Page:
Arizona Supreme Court: Religious Businesses Can Refuse LGBT Customers
Should businesses be allowed to refuse service to same-sex couples?
by Causes | 9.17.19
What’s the story?
- The Arizona Supreme Court has ruled that businesses have a right to discriminate against same-sex couples on free speech grounds.
- The Grand Canyon State’s highest court sided with two Phoenix women who argued a city ordinance barring discrimination would have forced them to violate their Christian values by creating invitations for same-sex weddings.
- “The guarantees of free speech and freedom of religion are not only for those who are deemed sufficiently enlightened, advanced, or progressive. They are for everyone,” Justice Andrew Gould wrote for the majority in the 4-3 decision.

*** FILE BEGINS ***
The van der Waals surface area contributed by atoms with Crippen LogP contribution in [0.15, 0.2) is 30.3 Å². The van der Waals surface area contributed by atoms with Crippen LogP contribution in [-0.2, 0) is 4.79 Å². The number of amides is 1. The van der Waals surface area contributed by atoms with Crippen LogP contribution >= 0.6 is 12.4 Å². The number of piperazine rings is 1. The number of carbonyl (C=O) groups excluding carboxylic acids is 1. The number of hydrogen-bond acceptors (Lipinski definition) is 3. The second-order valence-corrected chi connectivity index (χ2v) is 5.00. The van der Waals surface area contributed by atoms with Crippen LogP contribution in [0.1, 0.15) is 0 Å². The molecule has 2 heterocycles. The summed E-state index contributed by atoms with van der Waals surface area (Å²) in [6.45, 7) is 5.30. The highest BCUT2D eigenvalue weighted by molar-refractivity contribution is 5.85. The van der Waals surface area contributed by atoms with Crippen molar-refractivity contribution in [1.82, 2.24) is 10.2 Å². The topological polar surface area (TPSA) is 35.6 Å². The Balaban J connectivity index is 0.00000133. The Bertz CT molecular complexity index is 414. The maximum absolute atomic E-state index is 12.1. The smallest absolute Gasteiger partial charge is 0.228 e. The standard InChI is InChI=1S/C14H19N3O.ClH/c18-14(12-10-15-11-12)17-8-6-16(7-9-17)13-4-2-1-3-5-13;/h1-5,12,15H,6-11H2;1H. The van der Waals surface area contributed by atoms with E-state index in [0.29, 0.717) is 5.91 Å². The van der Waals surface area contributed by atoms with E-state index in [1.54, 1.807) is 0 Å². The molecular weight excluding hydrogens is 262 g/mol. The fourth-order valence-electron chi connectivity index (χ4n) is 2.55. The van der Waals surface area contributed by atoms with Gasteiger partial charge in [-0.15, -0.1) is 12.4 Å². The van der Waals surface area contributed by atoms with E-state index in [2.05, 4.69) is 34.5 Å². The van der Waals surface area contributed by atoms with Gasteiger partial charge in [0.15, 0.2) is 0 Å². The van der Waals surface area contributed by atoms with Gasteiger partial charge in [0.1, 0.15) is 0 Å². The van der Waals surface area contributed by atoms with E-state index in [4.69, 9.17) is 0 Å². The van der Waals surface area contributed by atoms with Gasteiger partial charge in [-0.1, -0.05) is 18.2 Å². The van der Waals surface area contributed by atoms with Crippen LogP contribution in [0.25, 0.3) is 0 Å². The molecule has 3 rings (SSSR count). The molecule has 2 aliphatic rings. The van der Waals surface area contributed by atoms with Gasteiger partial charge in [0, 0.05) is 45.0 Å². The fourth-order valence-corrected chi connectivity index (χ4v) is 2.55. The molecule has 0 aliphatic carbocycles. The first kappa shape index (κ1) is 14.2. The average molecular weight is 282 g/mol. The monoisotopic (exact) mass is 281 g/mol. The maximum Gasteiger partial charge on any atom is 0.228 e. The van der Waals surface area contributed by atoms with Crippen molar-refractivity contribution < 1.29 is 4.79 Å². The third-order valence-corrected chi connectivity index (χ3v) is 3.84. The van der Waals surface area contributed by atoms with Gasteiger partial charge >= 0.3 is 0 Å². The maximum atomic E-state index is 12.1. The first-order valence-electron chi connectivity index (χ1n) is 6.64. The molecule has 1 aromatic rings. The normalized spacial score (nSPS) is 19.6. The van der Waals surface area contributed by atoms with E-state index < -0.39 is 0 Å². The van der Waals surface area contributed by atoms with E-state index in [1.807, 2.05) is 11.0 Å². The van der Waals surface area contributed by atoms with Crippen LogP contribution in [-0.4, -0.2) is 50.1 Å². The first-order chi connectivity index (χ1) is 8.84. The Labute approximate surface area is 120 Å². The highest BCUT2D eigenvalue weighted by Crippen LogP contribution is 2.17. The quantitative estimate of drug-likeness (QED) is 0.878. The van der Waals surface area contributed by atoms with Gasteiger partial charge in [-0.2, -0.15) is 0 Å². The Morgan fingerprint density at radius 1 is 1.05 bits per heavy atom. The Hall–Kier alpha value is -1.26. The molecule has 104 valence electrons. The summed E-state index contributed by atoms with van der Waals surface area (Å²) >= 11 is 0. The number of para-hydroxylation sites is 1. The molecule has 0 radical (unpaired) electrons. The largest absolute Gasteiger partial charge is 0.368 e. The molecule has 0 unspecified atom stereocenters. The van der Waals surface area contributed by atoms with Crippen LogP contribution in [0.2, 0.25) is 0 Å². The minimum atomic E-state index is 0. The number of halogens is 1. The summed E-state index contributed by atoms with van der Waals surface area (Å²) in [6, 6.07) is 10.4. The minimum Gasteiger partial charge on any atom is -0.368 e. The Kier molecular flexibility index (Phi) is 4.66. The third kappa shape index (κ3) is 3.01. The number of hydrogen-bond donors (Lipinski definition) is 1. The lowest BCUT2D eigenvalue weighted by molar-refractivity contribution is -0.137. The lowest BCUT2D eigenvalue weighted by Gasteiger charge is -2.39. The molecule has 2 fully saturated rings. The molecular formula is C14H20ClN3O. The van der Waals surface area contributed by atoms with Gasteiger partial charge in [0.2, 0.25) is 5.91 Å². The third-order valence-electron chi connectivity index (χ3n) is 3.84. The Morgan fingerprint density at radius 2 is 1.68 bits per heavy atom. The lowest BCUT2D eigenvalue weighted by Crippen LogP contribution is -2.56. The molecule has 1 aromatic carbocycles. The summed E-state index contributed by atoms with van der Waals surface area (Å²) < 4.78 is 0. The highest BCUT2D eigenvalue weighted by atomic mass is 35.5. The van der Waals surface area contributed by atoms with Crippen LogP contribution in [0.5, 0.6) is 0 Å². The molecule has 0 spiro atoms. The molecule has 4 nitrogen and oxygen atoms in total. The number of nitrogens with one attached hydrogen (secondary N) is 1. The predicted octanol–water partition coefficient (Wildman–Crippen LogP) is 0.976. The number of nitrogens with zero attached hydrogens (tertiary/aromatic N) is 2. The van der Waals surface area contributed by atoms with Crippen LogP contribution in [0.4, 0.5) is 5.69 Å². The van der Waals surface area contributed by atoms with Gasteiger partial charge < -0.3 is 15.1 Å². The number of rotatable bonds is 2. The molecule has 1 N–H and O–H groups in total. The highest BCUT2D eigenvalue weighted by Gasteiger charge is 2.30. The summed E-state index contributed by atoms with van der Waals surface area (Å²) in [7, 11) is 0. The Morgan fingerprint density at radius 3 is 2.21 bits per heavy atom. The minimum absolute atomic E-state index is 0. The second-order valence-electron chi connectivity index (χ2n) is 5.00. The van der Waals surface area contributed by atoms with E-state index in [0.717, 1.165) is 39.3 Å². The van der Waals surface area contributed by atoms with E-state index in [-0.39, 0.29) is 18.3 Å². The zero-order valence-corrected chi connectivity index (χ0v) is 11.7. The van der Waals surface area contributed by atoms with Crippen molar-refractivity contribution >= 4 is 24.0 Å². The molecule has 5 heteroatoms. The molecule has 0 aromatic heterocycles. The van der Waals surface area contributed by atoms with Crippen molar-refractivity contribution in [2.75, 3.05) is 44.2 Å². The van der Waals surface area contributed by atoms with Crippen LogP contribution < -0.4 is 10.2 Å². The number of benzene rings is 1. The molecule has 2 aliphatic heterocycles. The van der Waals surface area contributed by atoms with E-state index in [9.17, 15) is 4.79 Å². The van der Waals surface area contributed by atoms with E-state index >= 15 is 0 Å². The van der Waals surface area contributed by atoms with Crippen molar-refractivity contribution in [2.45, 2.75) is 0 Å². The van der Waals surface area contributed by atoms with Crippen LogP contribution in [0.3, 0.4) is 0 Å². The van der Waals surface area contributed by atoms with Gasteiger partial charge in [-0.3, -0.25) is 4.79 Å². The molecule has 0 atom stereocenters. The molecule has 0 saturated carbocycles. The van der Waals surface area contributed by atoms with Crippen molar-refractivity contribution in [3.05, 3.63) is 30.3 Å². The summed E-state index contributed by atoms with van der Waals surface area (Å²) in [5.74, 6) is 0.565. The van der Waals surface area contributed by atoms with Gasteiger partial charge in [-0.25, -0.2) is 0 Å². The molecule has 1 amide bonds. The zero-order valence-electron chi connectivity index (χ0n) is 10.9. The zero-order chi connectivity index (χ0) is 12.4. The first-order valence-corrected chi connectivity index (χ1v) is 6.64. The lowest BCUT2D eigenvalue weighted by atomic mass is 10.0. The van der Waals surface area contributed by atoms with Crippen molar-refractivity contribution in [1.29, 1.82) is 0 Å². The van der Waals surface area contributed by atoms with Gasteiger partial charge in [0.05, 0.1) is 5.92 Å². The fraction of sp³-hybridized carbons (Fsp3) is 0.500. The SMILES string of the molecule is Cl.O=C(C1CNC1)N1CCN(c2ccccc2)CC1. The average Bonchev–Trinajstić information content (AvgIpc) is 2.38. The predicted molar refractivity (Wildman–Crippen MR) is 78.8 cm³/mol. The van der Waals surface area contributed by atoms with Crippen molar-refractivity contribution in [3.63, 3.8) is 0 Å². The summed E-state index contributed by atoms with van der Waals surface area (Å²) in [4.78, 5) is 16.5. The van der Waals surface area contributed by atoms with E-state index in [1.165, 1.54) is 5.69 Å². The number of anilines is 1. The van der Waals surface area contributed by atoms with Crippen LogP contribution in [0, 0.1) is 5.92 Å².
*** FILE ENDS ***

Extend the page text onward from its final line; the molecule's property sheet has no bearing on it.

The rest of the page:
- Gould added that the case was solely about freedom of speech and religion, and it was a “mischaracterization” to say it dealt with “discriminatory conduct based on a customer’s sexual orientation.”
- Justice Scott Bales said discrimination by a business is precisely what the case was about, “even if that disapproval is based on sincerely held religious beliefs.”
- “This case does not concern the content of the made-to-order wedding products, but instead the identity of the customer and end user. Such a refusal constitutes discrimination based on sexual orientation,” Bales wrote in the dissent.
“Arizona’s free speech clause does not entitle [design studio] Brush & Nib or its owners to refuse to provide goods and services for same-sex couples that it otherwise provides to opposite-sex couples,” he wrote.
What do you think?
Should businesses be allowed to refuse service to same-sex couples? Take action and tell your reps, then share your thoughts below.
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